Did you know you can clean plastic toys, thongs, metal keys, exhaust covers, scrubbing brushes, and even dog toys in your dishwasher? Check out this article: Can you wash it in the dishwasher? The big list of things you can and can’t wash in the dishwasher from Choice for more info.

Consider reorganising your pantry, laundry or kitchen

These are the areas we use a lot. And they often have heavy things we use regularly – e.g. packets of rice, canned goods, pots and pans, detergents and cleaning products. Put these heavy items at waist level (if you have the space) so you aren’t constantly bending or stretching to access them. Check out Pinterest for ideas and inspo.

Get some wheels

A basket of wet washing or a bucket full of water can be really heavy. Instead, use a laundry trolley or a mop bucket with wheels.

Repackage it

We often buy cleaning products in bulk as it tends to be cheaper. But that can end up being several kilos or litres. So when you buy a big box or bottle of cleaning products, put a quantity into smaller, easier-to-use containers. You can top them up when you need to. And make sure you label the new containers clearly.

Alternate your cleaning activities

If you’ve spent some time doing physically tiring cleaning, take a break and do something more passive, like sitting at your desk and cleaning out your email inbox or reviewing receipts for your tax return. Or take a break and read a book or do some guided imagery. Then when/if you feel up to more physical work, you can go back to it. The important thing is you’ve given your body a chance to rest.

Get the family involved

This is obvious, but often such a drama that many of us just end up doing the chores ourselves 😑. But that’s not sustainable. Also, as everyone contributes to the mess, everyone needs to contribute to the cleaning. Read ‘How to divide chores around the home and get kids involved’ from RACV for some tips.

De-clutter

When we have a build-up of clutter and everyday things invading our space, they can become a trip hazard. Here are some ways to tackle the mess.

  • Make a plan and start small.
  • Organise the clutter by putting ‘like’ things together. For example, in your linen cupboard, put all your towels together in one group, bedsheets in another etc.
  • Decide what you want to keep and what’s just taking up valuable space. Then you need to decide what to do with the things you no longer want. So donate, give away, sell, and repurpose what you can. Or if it’s damaged/worn out/soiled/beyond repair, recycle or throw it away.

Hire someone

This isn’t an option for everyone or for every time, but there might be occasions you decide it’s worth the cost. Consider hiring a local handyperson/business to help with your lawns/gardening or cleaning your carpets, curtains or blinds.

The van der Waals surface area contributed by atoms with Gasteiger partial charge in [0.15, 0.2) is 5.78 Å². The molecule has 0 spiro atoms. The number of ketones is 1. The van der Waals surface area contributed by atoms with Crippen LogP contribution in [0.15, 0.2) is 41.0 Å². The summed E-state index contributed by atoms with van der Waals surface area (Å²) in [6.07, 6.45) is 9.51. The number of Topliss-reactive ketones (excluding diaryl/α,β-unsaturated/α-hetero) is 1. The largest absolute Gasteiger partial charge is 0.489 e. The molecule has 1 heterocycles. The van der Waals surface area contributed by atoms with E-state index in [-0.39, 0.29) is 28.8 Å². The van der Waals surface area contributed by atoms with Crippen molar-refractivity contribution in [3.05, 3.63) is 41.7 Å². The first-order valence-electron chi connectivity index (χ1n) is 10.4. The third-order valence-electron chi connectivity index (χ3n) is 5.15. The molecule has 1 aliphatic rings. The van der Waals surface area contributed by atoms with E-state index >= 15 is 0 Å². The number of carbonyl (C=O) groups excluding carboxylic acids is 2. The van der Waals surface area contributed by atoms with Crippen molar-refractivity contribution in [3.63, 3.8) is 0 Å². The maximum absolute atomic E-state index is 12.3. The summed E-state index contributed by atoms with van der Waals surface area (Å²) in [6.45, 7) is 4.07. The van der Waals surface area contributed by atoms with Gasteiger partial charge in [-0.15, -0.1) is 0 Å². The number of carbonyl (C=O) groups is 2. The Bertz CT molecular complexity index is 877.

Distract yourself with music, podcasts and audiobooks

This can make the cleaning more enjoyable. Just be mindful of the passing time, so you don’t get distracted and overdo things 😉.

Give your medicine cabinet a spring clean too

Get rid of out-of-date or unnecessary items. But don’t throw medications in the bin – take them to your local pharmacy for disposal.

Things don’t have to be perfect…

So give yourself a break. As a clean freak, I constantly struggle with this. But listening to your body and doing things that are realistic for you is more important than some idea of perfection that’s unsustainable (or unattainable). Accept that and just enjoy being in your home 😊.

Call our Help Line

Call our nurses if you have questions about managing your painmusculoskeletal condition, treatment options, mental health issues, telehealth, or accessing services. They’re available weekdays between 9am-5pm on 1800 263 265; email (helpline@msk.org.au) or via Messenger.

More to explore


Laughter.jpg
31/Aug/2022

Always laugh when you can. It is cheap medicine. – Lord Byron

I think there’s a reason we respond so positively to the memes, social media posts and jokes that poke fun at pain, chronic illness and the trials and tribulations that come from living with both.

Having a foggy brain isn’t particularly funny, being unable to sleep isn’t a joke, and pain – wow, that’s probably the un-funniest thing you can think of 😣. But we all tend to laugh at and share the well-crafted meme or post that pokes fun at these things because we identify with the truth behind them. And with the best ones, you can tell it’s been created by someone who knows what it’s like to live with pain and illness. You recognise a fellow traveller.

Laughter and humour are such powerful forces. Just think about the last time you had one of those huge, spontaneous belly laughs with family or friends. Something was said, a joke was told, or you all saw something ridiculous. You snort, giggle, and guffaw. Your eyes water, you gasp for breath, and your belly starts to hurt. When you look at each other, you laugh some more. When you finally do stop laughing, you feel euphoric. Everything seems better, and you feel happier 😊.

However, when you’re in the grips of pain, laughing is probably the last thing you feel like doing. But laughter can actually help you deal with your pain better. A good joke, a funny movie, or just seeing something silly can distract you from your pain and make you feel better, at least for a while.
Laughter also causes your brain to release some feel-good chemicals that boost your mood and make you feel more optimistic. They include endorphins, serotonin and dopamine. Endorphins are your body’s natural pain reliever; releasing them into the body temporarily reduces your feelings of pain. Serotonin produces feelings of calmness and happiness. And dopamine is part of your brain’s reward system and gives you a sense of pleasure. It also helps reduce feelings of anxiety.